and statement of editorial policy
an archive of discussions by lawyers is possibly a foolhardy undertaking.
The raw data requires some sensitivity if it is to be converted
into a site which is both a useful collection of documents and a
faithful record of the discussions involved. Those who wish to look
at the raw archive material for themselves are welcome
to do so. This notice sets out the more obvious legal implications
of my presentation of the material, and the main decisions constituting
my editorial policy.
of e-mail discussion lists are common enough, and so I would be
surprised if there were any major problems. Nonetheless, if anyone
feels that any of my editing has been inappropriate, then do please
raise the matter with me. Complaints that anyone's message has been
in any way misrepresented will receive my immediate attention; please
don't suffer in silence.
understand it, there is no very serious risk that this site falls
foul of the Data
Protection legislation, and as I understand it, it complies fully
with it. If anyone is of a contrary opinion, do
please contact me to discuss it.
potentially relevant is the law of copyright, as it is possible
that some (though hardly all) of the contributions to the list constitute
'literary works' for this purpose. Just to be on the safe side,
I have asserted the senders' copyright on each page which contains
a message, unlikely though it is that all of the messages
are in fact protected by copyright. As matters stand, if anyone
has an objection to their message appearing here, then I will certainly
remove it, copyright or no copyright.
Editorial policy - inclusion
number of messages in the raw archive have been omitted, most of
them on one or more of the following grounds:
- they are repeat
- they were plainly
sent to the list in error; or
- they are spam,
or relate to non-restitution-related products or services, or
are otherwise plainly an impermissible use of the list; or
- they are administrivia
of no long-term value (eg warnings that a message recently sent
to the list contained a virus); or
- the archive record
is hopelessly garbled.
unwisely, I have not left messages out on the ground that
they have passed their sell-by date. Different views will be held
on this, but I suspect that even stronger differences of opinion
would be expressed if I started to exercise a personal view over
which messages are obsolete, perhaps in the process making too many
assumptions about the aims and methods of researchers in this area.
- editing each message
individual messages, I have distinguished sharply between message
headers, message bodies, and message footers.
made no attempt to reproduce message headers - I have extracted
essential information (sender, date, topic) and discarded the rest.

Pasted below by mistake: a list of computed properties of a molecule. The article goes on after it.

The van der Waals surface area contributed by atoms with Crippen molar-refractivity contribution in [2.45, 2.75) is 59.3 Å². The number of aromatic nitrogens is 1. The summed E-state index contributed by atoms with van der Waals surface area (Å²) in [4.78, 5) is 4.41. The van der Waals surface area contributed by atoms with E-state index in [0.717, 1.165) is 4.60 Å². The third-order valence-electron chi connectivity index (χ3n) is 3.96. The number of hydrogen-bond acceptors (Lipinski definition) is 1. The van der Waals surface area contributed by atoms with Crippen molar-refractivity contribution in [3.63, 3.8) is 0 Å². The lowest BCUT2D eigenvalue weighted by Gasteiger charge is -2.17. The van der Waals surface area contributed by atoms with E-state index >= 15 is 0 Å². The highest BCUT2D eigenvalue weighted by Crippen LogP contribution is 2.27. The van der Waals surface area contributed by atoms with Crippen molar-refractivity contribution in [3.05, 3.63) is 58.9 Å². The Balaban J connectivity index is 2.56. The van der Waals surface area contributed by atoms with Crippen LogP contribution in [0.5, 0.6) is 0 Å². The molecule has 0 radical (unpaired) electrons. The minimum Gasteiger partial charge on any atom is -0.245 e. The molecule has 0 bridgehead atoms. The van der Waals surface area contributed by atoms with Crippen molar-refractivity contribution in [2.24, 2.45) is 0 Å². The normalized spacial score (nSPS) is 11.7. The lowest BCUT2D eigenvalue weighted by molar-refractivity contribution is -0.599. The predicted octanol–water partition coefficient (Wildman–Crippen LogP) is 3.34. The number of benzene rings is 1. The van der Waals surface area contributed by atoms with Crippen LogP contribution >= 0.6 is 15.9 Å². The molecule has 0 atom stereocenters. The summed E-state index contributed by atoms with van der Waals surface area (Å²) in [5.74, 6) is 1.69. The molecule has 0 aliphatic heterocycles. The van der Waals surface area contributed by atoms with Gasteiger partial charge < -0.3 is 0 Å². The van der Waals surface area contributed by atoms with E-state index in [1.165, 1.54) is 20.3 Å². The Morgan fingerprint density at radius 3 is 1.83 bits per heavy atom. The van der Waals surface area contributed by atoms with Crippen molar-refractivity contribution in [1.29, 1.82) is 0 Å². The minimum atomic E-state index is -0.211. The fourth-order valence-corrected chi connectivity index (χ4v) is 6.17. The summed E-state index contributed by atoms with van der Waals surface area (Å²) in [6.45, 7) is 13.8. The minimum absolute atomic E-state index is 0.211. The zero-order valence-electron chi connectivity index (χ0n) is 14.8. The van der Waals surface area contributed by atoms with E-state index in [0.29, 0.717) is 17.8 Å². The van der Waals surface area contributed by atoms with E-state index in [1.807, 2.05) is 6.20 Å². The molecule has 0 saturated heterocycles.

If you want to see the header as actually received, please review
the raw data.
bodies are usually reproduced as accurately as possible. General
layout, of course, by definition cannot be preserved - indeed, each
message would have looked different in different mail readers. I
have corrected file format errors (such as "é" appearing
as "=E9" or "é"), whether or not a
mail reader would have corrected them automatically. I have usually
corrected misspellings, given that searches of the text generally
rely on accurate spelling of keywords. But I have not corrected
other errors, such as bad taste, weak logic, or the expression of
views without rational support.
are linked where possible. Where the original document has moved,
I have done my best to locate it, and to link to the current version.
(The old version is left in the text: so a reference in a message
to www.old.com, which is a page now to be found at www.new.com,
will appear in the text as www.old.com but linked to www.new.com.
In other words, the code is <A
Obviously the WWW is not static, and so there is an element of arbitrariness
in this. If the original page is gone and I cannot find anything
that could plausibly be regarded as a modern version of it, the
URL appears as unlinked text.
to generally relevant materials have also been added. From July
2004, I have adopted a reasonably consistent attitude to case names,
italicising them in the text and linking them to online copies where
possible. Whether I will ever find time to correct earlier messages
this way is an open question.
material is indicated by indentation and a reduction in font size.
In general, where parts of messages have been repeated (as is common
in the course of the more involved discussions) I have reproduced
the repeated text just as it was sent to the list. Sometimes, however,
this would not have been worth the effort, or indeed would have
been just plain silly, and so you may find some or all of the quoted
footers have not always seemed worthy of reproduction, and have
been snipped accordingly. I have, however, usually left in legal
notices insisting that the whole message is confidential- fatuous
though they are in the context of an international discussion group.
a precaution, I
have removed nearly all e-mail addresses. This is to prevent the
archive forming the basis of someone's spam list. (The reasons for
the occasional exceptions will be obvious enough in context.) I
realise that this will occasionally be inconvenient, as there may
be legitimate reasons for wishing to contact the message's author.
In such cases, if all else fails, you may wish to refer to the list's
current membership list as maintained by the LISTSERV server at
McGill: send a message to firstname.lastname@example.org saying
however abandoned my former policy of instructing spiders, in the
site's robots.txt file, that the archive is off-limits. In
other words, there is now a possibility that you will find the text
of the messages in search engines.
suggestions for protecting the privacy of list users will be listened
to with attention.